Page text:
There is a dynamic equilibrium. The US itself is committed, and it regularly says that its presence in this region is for stability, security and to rebalance power. This basically means that power is balanced between the strong players in the region.

The presence of the US in Asia Pacific has proven to be an advantage for many countries in this region that are gradually becoming economic powerhouses, like Japan, China, India and South Korea. The presence of the US is formed as full DIME (diplomatic, information, military and economy) and is actually conducive for the region. Therefore cooperation is very important. 

During the Cold War, the priority was security, but now it is more about the economy. Asia is growing in terms of economic prosperity. If you want to move up and your economy is growing, you will need security. Besides that, you have to be supported by a secure region if you want to do business and develop your economy. 

That is why we agree with ASEAN Plus 8 (a counterterrorism alliance between ASEAN countries and China, the US, South Korea, Australia, Russia, India, New Zealand and Japan) that the foundation of economic progress is security. ASEAN Plus 8 countries are committed to achieving stability, security and freedom. 

In your opinion, how can Indonesia, together with the US, counterbalance the increasing militarism and assertiveness of the Republic of China in the South China Sea? 

There was almost a deadlock when we had a meeting in Cambodia before. There were concerns about the centrality of ASEAN. Indonesia is playing a good role by looking at how it should be used, when we try to get meetings with China on codes of conduct. Now that ASEAN is solid, it wants to discuss and work with China on the code of conduct. 

In 2002, there was a declaration of conduct, but it was not solid or binding. It was just a declaration. ASEAN and China agreed that the South China Sea issue should be resolved peacefully, but meanwhile the area has to be free of mitigation, and it has to be peaceful and secure. But we removed the declaration of conduct after ten years.

The good news is that ASEAN proposes to work with China and that we are starting from the bottom. We are not starting from the top, with the head of state – we are starting with the technical people. There are systems within our multilateral cooperation, where you have a technical meeting first and then you move up to a ministerial meeting, which is subsequently ratified by the head of state. The important thing is not to stop. We understand that there are going to be some differences and discrepancies, but that is OK. As long as we talk and move, hopefully there will be convergence to one point.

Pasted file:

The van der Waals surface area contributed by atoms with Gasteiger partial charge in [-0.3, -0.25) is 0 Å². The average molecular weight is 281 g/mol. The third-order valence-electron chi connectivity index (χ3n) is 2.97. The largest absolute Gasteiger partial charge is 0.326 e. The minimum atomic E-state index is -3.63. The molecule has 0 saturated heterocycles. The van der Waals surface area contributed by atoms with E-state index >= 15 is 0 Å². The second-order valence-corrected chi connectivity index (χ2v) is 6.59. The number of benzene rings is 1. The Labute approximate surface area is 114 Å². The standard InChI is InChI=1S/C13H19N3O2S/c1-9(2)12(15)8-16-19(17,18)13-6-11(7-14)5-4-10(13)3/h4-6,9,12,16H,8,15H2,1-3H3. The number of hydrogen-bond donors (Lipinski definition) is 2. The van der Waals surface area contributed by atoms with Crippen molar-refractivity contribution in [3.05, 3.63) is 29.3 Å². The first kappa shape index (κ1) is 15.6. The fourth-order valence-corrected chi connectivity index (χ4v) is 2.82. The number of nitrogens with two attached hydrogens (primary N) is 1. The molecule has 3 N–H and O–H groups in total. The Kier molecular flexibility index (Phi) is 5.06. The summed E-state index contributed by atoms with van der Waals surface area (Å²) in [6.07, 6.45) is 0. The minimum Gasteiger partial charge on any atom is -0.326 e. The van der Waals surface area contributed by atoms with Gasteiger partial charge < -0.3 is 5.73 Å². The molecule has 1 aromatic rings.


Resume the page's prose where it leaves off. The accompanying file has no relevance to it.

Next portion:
In times of increased religious tensions worldwide, as the most populous Muslim nation in the world, Indonesia serves as a testament that Islam and democracy can go hand-in-hand. How important is the role of your country as a model for moderate Islam?

Indonesia is the biggest Muslim country in the world. At the same time, we truly embrace and support democracy. Even President Obama said that he believed Islam could work together with democracy. Indonesia is in the process of consolidating its democracy so in a way we are a “life laboratory” for Islam and democracy coexisting together. People respect us for our achievements and we want to be an example for other Muslim countries. 

One of the main objectives of our publication is to focus on the economic development and opportunities that the country offers. With over 240 million people, Indonesia is the economic powerhouse of South East Asia and an attractive market for foreign investors. In which areas of the defense industry would you like to see increased cooperation with other international players and the US in particular?

We already cooperate with the US, China and other nations. For example, we cooperate with China to develop our guided missiles, and we work jointly with Turkey on developing our medium tanks. Indonesian armed forces are very familiar with weapons systems originating from the former countries of the Eastern Block. We had the experience with the US arms embargo, so we do not want to depend on one country only.

We would like to encourage the transfer of technology. This is very important for us if we want to become self-reliant in the future. Western technology from the US and Europe is very popular in Indonesia and we already cooperate with the US. The question is to which extent the US wants to provide added value to the defense industry in Indonesia. 

We hope that by cooperating with American companies in developing our defense industry through technology transfer, companies like PT DI, PT PINDAD, PT PAL - as well as other private companies related to military equipment - will be able to fulfill the needs of defense locally. We also aim to become a part of the global supply chain and cater to the military needs internationally. We are in that process and we work openly with the international community.